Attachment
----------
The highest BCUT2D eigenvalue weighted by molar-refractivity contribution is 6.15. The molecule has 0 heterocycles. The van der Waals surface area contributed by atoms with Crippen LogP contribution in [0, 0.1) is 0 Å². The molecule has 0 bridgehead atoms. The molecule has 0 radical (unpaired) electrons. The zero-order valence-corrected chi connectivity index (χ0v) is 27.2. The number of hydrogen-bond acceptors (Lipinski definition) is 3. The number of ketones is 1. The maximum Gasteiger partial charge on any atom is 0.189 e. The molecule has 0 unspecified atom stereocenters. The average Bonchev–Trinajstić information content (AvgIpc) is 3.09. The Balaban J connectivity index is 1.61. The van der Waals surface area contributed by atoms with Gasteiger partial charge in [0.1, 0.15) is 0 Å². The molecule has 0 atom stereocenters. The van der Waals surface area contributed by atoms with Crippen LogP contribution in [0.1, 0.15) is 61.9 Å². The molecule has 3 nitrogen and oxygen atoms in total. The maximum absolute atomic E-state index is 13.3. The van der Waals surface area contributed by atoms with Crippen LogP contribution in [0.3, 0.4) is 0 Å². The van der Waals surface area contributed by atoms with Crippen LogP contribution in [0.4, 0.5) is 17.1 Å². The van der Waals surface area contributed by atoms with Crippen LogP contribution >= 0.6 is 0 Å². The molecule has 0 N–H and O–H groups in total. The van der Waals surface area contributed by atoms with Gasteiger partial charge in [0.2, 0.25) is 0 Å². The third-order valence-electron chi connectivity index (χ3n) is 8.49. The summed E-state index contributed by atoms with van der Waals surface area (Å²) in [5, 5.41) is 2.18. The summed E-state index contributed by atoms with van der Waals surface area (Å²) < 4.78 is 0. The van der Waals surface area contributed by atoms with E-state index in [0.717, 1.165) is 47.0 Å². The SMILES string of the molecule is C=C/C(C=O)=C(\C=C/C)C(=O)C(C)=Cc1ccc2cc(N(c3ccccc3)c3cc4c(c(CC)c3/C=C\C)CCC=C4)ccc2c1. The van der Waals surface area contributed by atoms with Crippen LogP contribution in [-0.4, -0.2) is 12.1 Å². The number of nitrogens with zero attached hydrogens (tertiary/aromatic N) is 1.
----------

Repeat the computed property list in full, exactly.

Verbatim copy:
The highest BCUT2D eigenvalue weighted by molar-refractivity contribution is 6.15. The molecule has 0 heterocycles. The van der Waals surface area contributed by atoms with Crippen LogP contribution in [0, 0.1) is 0 Å². The molecule has 0 bridgehead atoms. The molecule has 0 radical (unpaired) electrons. The zero-order valence-corrected chi connectivity index (χ0v) is 27.2. The number of hydrogen-bond acceptors (Lipinski definition) is 3. The number of ketones is 1. The maximum Gasteiger partial charge on any atom is 0.189 e. The molecule has 0 unspecified atom stereocenters. The average Bonchev–Trinajstić information content (AvgIpc) is 3.09. The Balaban J connectivity index is 1.61. The van der Waals surface area contributed by atoms with Gasteiger partial charge in [0.1, 0.15) is 0 Å². The molecule has 0 atom stereocenters. The van der Waals surface area contributed by atoms with Crippen LogP contribution in [0.1, 0.15) is 61.9 Å². The molecule has 3 nitrogen and oxygen atoms in total. The maximum absolute atomic E-state index is 13.3. The van der Waals surface area contributed by atoms with Crippen LogP contribution in [0.3, 0.4) is 0 Å². The van der Waals surface area contributed by atoms with Crippen LogP contribution in [0.4, 0.5) is 17.1 Å². The van der Waals surface area contributed by atoms with Crippen LogP contribution >= 0.6 is 0 Å². The molecule has 0 N–H and O–H groups in total. The van der Waals surface area contributed by atoms with Gasteiger partial charge in [0.2, 0.25) is 0 Å². The third-order valence-electron chi connectivity index (χ3n) is 8.49. The summed E-state index contributed by atoms with van der Waals surface area (Å²) in [5, 5.41) is 2.18. The summed E-state index contributed by atoms with van der Waals surface area (Å²) < 4.78 is 0. The van der Waals surface area contributed by atoms with E-state index in [0.717, 1.165) is 47.0 Å². The SMILES string of the molecule is C=C/C(C=O)=C(\C=C/C)C(=O)C(C)=Cc1ccc2cc(N(c3ccccc3)c3cc4c(c(CC)c3/C=C\C)CCC=C4)ccc2c1. The van der Waals surface area contributed by atoms with Crippen LogP contribution in [-0.4, -0.2) is 12.1 Å². The number of nitrogens with zero attached hydrogens (tertiary/aromatic N) is 1.